Citizens of New Orleans are being diverted from what should be the primary concern regarding proposals to remove the three Confederate monuments. The focus of attention needs to be on Article VII, Sec. 146-611 of the New Orleans Code of Ordinances.
Specifically, the New Orleans City Council has been asked to declare that the Confederate monuments violate subsection (b)(1) of this ordinance since their presence does “honor, praises, or fosters ideologies which are in conflict with the requirements of equal protection for citizens as provided by the constitution and laws of the United States … and gives honor or praise to those who … suggest the supremacy of one ethnic, religious, or racial group over any other.”
This so-called “nuisance ordinance” allows a citizen the ability to initiate the process for removing any monument or statue on public property believed to foster an ideology in conflict with the requirement of equal protection of citizens. Therein lies the problem.
Consider the Buffalo Soldiers monument, located in Audubon Park, as an example. Were Buffalo Soldiers patriots or “Indian killers”? The New Orleans City Council has officially deemed them patriots, while the American Indian Genocide Museum maintains the Buffalo Soldiers assisted the federal government in the planned genocide of Native Americans.
On July 24, 2008, the New Orleans City Council approved Resolution R-08-404, stating: “Be it resolved by the Council of the City of New Orleans, in grateful recognition of the historic service to our city, our State, and our Nation by these native sons, now proclaims that July 28 shall henceforth be designated as Buffalo Soldier Day.”
In yet another act to honor the Buffalo Soldiers, on April 11, 2013, City Councilwoman Cynthia Hedge-Morrell said, “The Buffalo Soldier legacy and the many community contributions of our local chapter certainly deserve recognition. These men not only represent an essential part of our history, but they serve as mentors to young adults in the New Orleans community.” On the same day, Councilman James Austin Gray II said, “I am honored to celebrate the Buffalo Soldiers, an admirable group of men who truly stand for patriotism and commitment to the U.S. military and their communities. We are proud to welcome the Buffalo Soldiers for their annual reunion here in New Orleans.”
Is there a better example to show that the heritage proudly celebrated by one person or group is often the source of agony and despair for another?
We now have a whimsical situation with some council members expressing their desire to remove the Confederate monuments while at the same time praising and honoring the valor and courage of the Buffalo Soldiers, who, in turn, the people of the First Nations believe tried to exterminate them!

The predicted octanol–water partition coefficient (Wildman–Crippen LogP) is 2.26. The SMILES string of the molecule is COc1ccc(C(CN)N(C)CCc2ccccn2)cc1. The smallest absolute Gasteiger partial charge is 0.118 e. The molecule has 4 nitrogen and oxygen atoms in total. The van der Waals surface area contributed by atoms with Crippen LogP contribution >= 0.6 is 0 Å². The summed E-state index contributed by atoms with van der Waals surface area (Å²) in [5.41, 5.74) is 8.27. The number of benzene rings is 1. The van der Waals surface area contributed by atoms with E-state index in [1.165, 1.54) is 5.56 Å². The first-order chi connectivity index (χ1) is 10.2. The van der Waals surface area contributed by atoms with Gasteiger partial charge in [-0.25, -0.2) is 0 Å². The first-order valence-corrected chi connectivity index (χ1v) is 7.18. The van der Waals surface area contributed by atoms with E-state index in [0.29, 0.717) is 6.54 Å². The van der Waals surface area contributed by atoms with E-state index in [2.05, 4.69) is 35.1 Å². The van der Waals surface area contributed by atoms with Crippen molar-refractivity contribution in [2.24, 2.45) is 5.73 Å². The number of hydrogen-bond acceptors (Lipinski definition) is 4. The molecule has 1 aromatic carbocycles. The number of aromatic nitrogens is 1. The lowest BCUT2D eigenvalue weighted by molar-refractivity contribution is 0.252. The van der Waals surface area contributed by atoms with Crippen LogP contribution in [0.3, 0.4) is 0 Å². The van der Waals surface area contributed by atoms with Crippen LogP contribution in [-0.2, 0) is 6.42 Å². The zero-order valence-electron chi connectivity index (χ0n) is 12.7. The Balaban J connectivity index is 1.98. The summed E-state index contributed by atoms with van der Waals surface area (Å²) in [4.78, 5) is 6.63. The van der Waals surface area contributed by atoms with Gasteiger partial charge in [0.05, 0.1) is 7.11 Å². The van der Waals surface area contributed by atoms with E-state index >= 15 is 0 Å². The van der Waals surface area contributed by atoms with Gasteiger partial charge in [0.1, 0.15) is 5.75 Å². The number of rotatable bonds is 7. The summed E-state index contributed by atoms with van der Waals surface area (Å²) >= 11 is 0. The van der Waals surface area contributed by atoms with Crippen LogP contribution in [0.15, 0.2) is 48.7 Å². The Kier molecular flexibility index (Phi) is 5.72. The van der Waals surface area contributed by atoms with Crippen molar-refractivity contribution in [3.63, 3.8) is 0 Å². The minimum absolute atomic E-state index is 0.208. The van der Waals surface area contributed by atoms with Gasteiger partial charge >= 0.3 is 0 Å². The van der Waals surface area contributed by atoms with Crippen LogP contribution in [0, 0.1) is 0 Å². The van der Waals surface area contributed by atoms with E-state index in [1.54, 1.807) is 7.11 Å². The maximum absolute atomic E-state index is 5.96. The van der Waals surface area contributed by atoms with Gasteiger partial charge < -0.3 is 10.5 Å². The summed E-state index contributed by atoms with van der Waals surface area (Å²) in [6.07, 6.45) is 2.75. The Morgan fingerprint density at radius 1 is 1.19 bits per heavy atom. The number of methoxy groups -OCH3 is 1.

It is folly to seek what was in the hearts and minds of combatants 100 to 150 years ago. The Buffalo Soldiers fought valiantly and followed orders. They did not know contemporary descendants of those they fought would claim they were committing genocide.
It is appropriate to honor the Buffalo Soldiers while acknowledging some of their deeds are not held in high esteem today by all Americans. Why not take the same approach with the Confederate monuments?
If the Confederate monuments are removed because they have been found to violate Article VII, Sec. 146-611 of the New Orleans Code of Ordinances, the path is cleared for Native Americans (or other groups) to seek the removal of statues or monuments on public property (including Andrew Jackson) which they believe to be something that “… fosters ideologies which are in conflict with the requirements of equal protection for citizens as provided by the constitution and laws of the United States.” Denying such requests would be in contradiction to the very wording of the nuisance ordinance and possibly the Equal Protection Clause of the 14th Amendment.
The ordinance is the problem. We cannot cherry-pick which monuments to keep and which ethnic groups to ignore (like Native Americans).
The solution is not destruction or removal of monuments, statues or street names. Rather, the answer is education and compromise. Perhaps the City Council could declare one school day a year as “New Orleans Cultural Heritage Day,” asking that all schools in the city participate in ways that enhance our children’s knowledge of the good and bad that made our city great today.
Richard Marksbury, a university administrator, lives in New Orleans.